A teenager who was tossed around “like a child’s doll,” grabbed by her hair and thrown to the pavement by an off-duty Tacoma police officer working security at a Pierce County mall was awarded $500,000 in federal court on Thursday.
The girl’s brother, who was also detained by the officer and another security guard when the teens were riding their bikes through the Tacoma Mall parking lot, was awarded $50,000, according to court documents.
Monique Tillman, who was 15 in 2014 when the incident occurred, and her brother Eric Branch sued Officer Jared Williams and the city of Tacoma in U.S. District Court, alleging that Williams violated their constitutional rights, falsely imprisoned the two and used excessive force.
Their attorneys did not ask for punitive damages and none were awarded, according to the siblings’ attorneys.
City spokeswoman Maria Lee told The News Tribune in a statement that the verdict was disappointing and that Tacoma’s attorneys are reviewing the verdicts and rulings in the case before deciding whether to pursue an appeal.
Plaintiffs’ attorney Rick Friedman said Tillman and Branch are looking forward to moving on with their lives.
“They don’t want to be defined by this,” Friedman said. “It was important for them to stand up for their civil rights, but it bugged them that they were still having to deal with it while the defendants went on with their lives.”
Tillman was 15 on May 24, 2014, when she and her brother, 16, dropped off clothes at a consignment shop, had a meal at McDonald’s and then headed home about 5 p.m., cutting through the Tacoma Mall parking lot near their house, said Vito de la Cruz, the plaintiffs’ attorney when the case was filed.
While Tillman was riding, Officer Jared Williams pulled his Tacoma Police Department-issued patrol vehicle behind the wheel of her bike, the lawsuit said.
Tillman turned around, asked Williams what was going on and why was “he trying to hit me with his car,” she said in an interview when the suit was filed in 2016.
She knew her rights and knew that police are required to have probable cause before detaining citizens, de la Cruz said.
In a video taken by a mall-surveillance camera that became critical evidence in the jury trial, Tillman can be seen talking to Williams and another security employee, while gesticulating with her arms and pointing.
Williams, who was working off-duty for mall security, told Tillman that she was causing a disturbance and was going to be “trespassed,” or banned, from the mall and could be arrested if she were to return, according to the suit.
As the officer appears to take a notebook from his chest pocket, Tillman can be seen in the video trying to pedal away.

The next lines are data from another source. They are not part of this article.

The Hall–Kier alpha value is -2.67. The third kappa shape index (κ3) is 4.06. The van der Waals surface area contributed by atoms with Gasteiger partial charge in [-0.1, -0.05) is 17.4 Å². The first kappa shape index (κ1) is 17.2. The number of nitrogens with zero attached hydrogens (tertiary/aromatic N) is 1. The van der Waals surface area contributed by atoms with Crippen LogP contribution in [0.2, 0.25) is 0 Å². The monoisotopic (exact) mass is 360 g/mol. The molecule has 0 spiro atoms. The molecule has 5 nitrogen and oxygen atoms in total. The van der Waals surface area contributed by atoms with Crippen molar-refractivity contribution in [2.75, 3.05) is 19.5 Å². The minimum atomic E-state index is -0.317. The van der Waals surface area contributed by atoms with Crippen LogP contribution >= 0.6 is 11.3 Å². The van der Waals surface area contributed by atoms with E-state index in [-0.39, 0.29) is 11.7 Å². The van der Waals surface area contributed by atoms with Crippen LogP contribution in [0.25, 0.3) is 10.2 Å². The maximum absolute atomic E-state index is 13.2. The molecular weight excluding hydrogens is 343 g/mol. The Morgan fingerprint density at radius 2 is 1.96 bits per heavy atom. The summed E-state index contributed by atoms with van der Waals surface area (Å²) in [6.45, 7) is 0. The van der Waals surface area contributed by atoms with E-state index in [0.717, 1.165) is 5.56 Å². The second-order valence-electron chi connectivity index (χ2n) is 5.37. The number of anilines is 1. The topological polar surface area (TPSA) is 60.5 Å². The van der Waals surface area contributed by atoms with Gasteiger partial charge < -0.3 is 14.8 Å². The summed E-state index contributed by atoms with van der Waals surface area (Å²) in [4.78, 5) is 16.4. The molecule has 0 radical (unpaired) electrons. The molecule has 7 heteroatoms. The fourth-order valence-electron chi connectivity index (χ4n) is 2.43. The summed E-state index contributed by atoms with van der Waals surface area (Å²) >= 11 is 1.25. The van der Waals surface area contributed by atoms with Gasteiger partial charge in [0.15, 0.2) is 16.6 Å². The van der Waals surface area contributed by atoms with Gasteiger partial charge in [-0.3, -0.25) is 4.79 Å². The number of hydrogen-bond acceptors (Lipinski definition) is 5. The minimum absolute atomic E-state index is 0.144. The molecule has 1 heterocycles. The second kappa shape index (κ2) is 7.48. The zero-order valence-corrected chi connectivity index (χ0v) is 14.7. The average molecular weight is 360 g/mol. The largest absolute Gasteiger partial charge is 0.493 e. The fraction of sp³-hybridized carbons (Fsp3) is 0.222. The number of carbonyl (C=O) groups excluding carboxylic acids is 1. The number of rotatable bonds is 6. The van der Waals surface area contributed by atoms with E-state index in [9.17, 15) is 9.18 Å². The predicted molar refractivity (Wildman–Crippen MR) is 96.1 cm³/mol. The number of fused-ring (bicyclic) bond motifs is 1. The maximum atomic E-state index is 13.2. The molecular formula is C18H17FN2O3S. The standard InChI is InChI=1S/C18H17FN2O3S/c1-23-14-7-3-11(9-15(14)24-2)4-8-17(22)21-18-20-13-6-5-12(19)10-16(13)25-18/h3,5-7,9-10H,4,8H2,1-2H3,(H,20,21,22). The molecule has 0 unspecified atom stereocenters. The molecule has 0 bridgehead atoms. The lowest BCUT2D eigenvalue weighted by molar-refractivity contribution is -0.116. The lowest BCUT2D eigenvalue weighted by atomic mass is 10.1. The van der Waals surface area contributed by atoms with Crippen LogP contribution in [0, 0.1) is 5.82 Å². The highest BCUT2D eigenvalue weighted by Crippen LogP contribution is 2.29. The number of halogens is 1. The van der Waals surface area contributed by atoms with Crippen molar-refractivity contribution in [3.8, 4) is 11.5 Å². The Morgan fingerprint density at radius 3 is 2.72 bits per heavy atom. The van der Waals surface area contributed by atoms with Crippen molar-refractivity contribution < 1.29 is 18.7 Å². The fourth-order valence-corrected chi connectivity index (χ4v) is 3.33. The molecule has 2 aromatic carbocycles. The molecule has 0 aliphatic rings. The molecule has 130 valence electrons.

The suit claims Williams then “erupted and began physically assaulting and brutalizing” Tillman.
The lawsuit says the officer tossed Tillman around “like a child’s doll, slamming her into parked vehicles, forcibly shoving his forearm into her chest, grabbing her by the hair and body-slamming her into the pavement.”
Once she was immobilized, the suit claims, Williams tased Tillman and arrested her.
She was charged in juvenile court with resisting arrest and assaulting an officer because Williams claimed Tillman had tried to kick him, de la Cruz said.
Tillman’s brother, who is a year older, was also arrested and cited for bicycling without a helmet, said de la Cruz.
The charges against Tillman and Branch — who are now 19 and 20, respectively — were dismissed by a judge who viewed the video and found no evidence that the officer was investigating a crime when Tillman was stopped or that she had assaulted Williams.
Tillman said in an earlier interview that she was shocked the first time she saw the video.
She believed she’d been treated poorly and unfairly because she is black, but had not known how jolting the video was.
“I was absolutely in shock, anger and disbelief,” Tillman said.
“I feel like I was targeted because I am a person of color,” she said. “It was frustrating because I knew I didn’t do anything wrong, but I couldn’t stop them.”
The suit was filed in the midst of the Black Lives Matter national movement and rising pressure on police departments to increase officer accountability for the use of force.
“You hear about this kind of thing happening across the nation,” Tillman said when the suit was filed, “but it is also happening right here.”
Williams remains an officer with the Tacoma Police Department, which maintains that Williams did nothing wrong and was acting within policy guidelines, Friedman said.
He said, “We’re hoping this case gets people’s attention and they realize that just because something is within policy doesn’t mean it’s not unreasonable.”
To read the original post in the Seattle Times, click here.